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TUCoPS :: Web :: Apps :: uncgi.htm

Uncgi directory traversal





    Khamba Staring posted  following.  He  recently found a  number of
    vulnerabilities in the CGI wrapper program `uncgi'.

    Un-CGI  is  a   little  program  that   parses  options  in   i.e.
    QUERY_STRING and starts a CGI  script.  Since all parsing  is done
    by uncgi, the CGI scripts themselves are simple and quick to  make
    (all options/variables passed  to the CGI  script via the  URL are
    translated into seperate environment  variables).  It is  possible
    to run  uncgi as  a stand-alone  executable or  use it  in library
    form.   The problems  described in  this post  are located  in the
    executable, not the library.

    1. uncgi does  no relative directory  checking; this means  anyone
       can execute any program on  the remote system as the  http user
       (to some extent,  permission wise of  course) using the  simple
       dot-dot-slash trick.

    2. uncgi  does not  check if  the script  it will  execute has any
       executable bits turned on. As most CGI scripts are just  that--
       scripts, uncgi will try  to execute the program  located behind
       #!  on  the  first  line  of  the  CGI  script and feed the CGI
       script filename  itself as  an argument.   This means  the  CGI
       script doesn't have  to be executable  for uncgi to  be able to
       execute it.



    --- uncgi.c.old	Thu Jul 12 12:42:09 2001
    +++ uncgi.c	Thu Jul 12 13:24:35 2001
    @@ -60,6 +60,14 @@

     char *id = "@(#)uncgi.c	1.33 11/24/97";

    +void four_oh_three()
    +  printf("Content-Type: text/htm\n\n");
    +  printf("You have no permission!\n");
    +  exit(1);
      * Convert two hex digits to a value.
    @@ -373,6 +381,18 @@
         char    *shell, *script;
 	    char    *argvec[4], **ppArg = argvec, *pz;
    +	struct stat f_stat;
    +	if(stat(script, &f_stat) == -1)
    +	  html_perror("stat (something like this; dunno what html_perror does exactly)");
    +** this should probably be expanded a bit; maybe check for S_IXUSR, S_IXGRP
    +** and S_IXOTH or the likes. Maybe add extra checks for suid or let the
    +** shell figure that out?
    +	if(!(f_stat.st_mode & S_IXUSR))
    +	  html_perror("not executable");

 	     *  "shell" really points to the character following the "#!",
    @@ -542,6 +562,21 @@

    +int check_path(char *evilpath)
    +#define RP_PATHLEN 1024
    +  char resolved_path[RP_PATHLEN];
    +  if(!realpath(evilpath, resolved_path))
    +    return(0); /* evil path cannot be read; this can't be good! */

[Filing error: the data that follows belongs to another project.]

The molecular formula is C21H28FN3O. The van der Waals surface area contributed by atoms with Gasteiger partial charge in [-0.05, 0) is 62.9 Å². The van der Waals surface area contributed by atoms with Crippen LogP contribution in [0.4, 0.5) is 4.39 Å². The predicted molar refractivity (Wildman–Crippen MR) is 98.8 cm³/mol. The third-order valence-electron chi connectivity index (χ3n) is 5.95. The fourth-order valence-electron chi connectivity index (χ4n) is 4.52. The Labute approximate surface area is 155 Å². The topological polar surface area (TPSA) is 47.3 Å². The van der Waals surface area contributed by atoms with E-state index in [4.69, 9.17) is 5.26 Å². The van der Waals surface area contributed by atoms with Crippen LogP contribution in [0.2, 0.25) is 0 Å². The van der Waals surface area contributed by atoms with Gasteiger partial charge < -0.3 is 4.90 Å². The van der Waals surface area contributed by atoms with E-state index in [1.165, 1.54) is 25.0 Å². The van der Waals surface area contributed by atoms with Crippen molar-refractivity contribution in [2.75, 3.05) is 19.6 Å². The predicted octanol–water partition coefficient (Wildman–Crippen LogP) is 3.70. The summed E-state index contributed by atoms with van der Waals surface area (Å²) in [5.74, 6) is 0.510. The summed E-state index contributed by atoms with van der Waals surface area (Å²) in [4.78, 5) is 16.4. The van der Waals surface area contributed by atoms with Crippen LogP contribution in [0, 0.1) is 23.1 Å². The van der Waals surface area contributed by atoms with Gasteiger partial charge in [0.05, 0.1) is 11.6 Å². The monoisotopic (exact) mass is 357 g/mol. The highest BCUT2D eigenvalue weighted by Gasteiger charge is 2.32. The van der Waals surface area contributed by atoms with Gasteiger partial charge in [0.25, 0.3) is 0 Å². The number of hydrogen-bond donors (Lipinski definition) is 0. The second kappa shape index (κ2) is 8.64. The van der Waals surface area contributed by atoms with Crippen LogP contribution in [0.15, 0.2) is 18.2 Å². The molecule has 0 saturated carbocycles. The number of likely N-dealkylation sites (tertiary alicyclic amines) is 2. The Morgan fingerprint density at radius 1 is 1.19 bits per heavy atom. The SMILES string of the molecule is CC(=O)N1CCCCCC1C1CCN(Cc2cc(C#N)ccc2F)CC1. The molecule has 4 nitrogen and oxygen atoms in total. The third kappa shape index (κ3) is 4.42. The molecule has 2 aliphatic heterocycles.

+  if(strncmp(SCRIPT_BIN, resolved_path, strlen(SCRIPT_BIN) - 1) == 0)
    +    return(1); /* yay! */
    +  else
    +    return(0); /* boo! */
     #ifndef LIBRARY /* { */
     main(argc, argv)
 	    int	argc;
    @@ -600,6 +635,11 @@
 		    strcpy(program, SCRIPT_BIN);
 		    strncat(program + sizeof(SCRIPT_BIN) - 1, pathinfo, proglen);

    +#ifndef VOID_SECURITY
    +		if(!check_path(program))
    +			four_oh_three();
     #ifdef DEBUG
 		    printf("Program path is '%s'\n", program);
    @@ -700,6 +740,9 @@
 	    argvec[0] = program;
 	    argvec[1] = NULL;
    +** shouldn't we check for suid stuff here?!
 	    execv(program, argvec);

     #ifdef __MSDOS__ /* { */

    Author released a fix for the ../ hole:

    has a link to the new version.  Adding relative directory checking
    beyond that  would have  little security  benefit.   The following
    two-line shell script demonstrates why:


    Put that script  in Un-CGI's script  directory and you're  off and
    running.   If  you  can  put  a  symbolic  link  into  the  script
    directory,  you  can  put  a  script  like  this there instead, so
    blocking  symbolic  links  doesn't  make  your system particularly
    more secure.

    With the exception of the  ../ hole, Un-CGI's security is  exactly
    the  same  as  the  security  of  your  script  directory.  Which,
    really,  when  you  think  about  it,  is  also  true of a typical
    CGI-capable Web  server; as  soon as  you let  random users  stick
    programs in the  cgi-bin directory you're  opening yourself up  to
    potential security problems.

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